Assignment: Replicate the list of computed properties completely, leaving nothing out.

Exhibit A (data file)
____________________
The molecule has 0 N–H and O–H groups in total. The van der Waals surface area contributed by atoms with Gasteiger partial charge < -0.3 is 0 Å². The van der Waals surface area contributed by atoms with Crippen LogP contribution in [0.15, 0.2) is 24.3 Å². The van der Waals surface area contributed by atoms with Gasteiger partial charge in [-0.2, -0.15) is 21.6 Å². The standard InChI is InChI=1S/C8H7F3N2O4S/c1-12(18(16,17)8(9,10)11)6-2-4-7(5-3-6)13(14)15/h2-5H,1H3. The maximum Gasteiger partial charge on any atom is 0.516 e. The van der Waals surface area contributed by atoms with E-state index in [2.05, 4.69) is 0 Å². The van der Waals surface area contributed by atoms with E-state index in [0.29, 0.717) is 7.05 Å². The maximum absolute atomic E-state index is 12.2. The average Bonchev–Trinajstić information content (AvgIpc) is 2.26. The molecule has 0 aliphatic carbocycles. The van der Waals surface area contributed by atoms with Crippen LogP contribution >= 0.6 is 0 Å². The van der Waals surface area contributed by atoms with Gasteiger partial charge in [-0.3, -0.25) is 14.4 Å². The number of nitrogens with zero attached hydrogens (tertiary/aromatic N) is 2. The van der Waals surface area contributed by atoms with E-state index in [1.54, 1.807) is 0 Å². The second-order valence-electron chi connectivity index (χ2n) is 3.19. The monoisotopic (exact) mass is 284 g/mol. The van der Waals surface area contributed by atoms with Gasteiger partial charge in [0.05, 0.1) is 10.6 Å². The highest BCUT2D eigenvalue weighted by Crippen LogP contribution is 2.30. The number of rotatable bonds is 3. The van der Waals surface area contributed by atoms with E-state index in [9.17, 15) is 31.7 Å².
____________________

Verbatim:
The molecule has 0 N–H and O–H groups in total. The van der Waals surface area contributed by atoms with Gasteiger partial charge < -0.3 is 0 Å². The van der Waals surface area contributed by atoms with Crippen LogP contribution in [0.15, 0.2) is 24.3 Å². The van der Waals surface area contributed by atoms with Gasteiger partial charge in [-0.2, -0.15) is 21.6 Å². The standard InChI is InChI=1S/C8H7F3N2O4S/c1-12(18(16,17)8(9,10)11)6-2-4-7(5-3-6)13(14)15/h2-5H,1H3. The maximum Gasteiger partial charge on any atom is 0.516 e. The van der Waals surface area contributed by atoms with E-state index in [2.05, 4.69) is 0 Å². The van der Waals surface area contributed by atoms with E-state index in [0.29, 0.717) is 7.05 Å². The maximum absolute atomic E-state index is 12.2. The average Bonchev–Trinajstić information content (AvgIpc) is 2.26. The molecule has 0 aliphatic carbocycles. The van der Waals surface area contributed by atoms with Crippen LogP contribution >= 0.6 is 0 Å². The van der Waals surface area contributed by atoms with Gasteiger partial charge in [-0.3, -0.25) is 14.4 Å². The number of nitrogens with zero attached hydrogens (tertiary/aromatic N) is 2. The van der Waals surface area contributed by atoms with E-state index in [1.54, 1.807) is 0 Å². The second-order valence-electron chi connectivity index (χ2n) is 3.19. The monoisotopic (exact) mass is 284 g/mol. The van der Waals surface area contributed by atoms with Gasteiger partial charge in [0.05, 0.1) is 10.6 Å². The highest BCUT2D eigenvalue weighted by Crippen LogP contribution is 2.30. The number of rotatable bonds is 3. The van der Waals surface area contributed by atoms with E-state index in [9.17, 15) is 31.7 Å².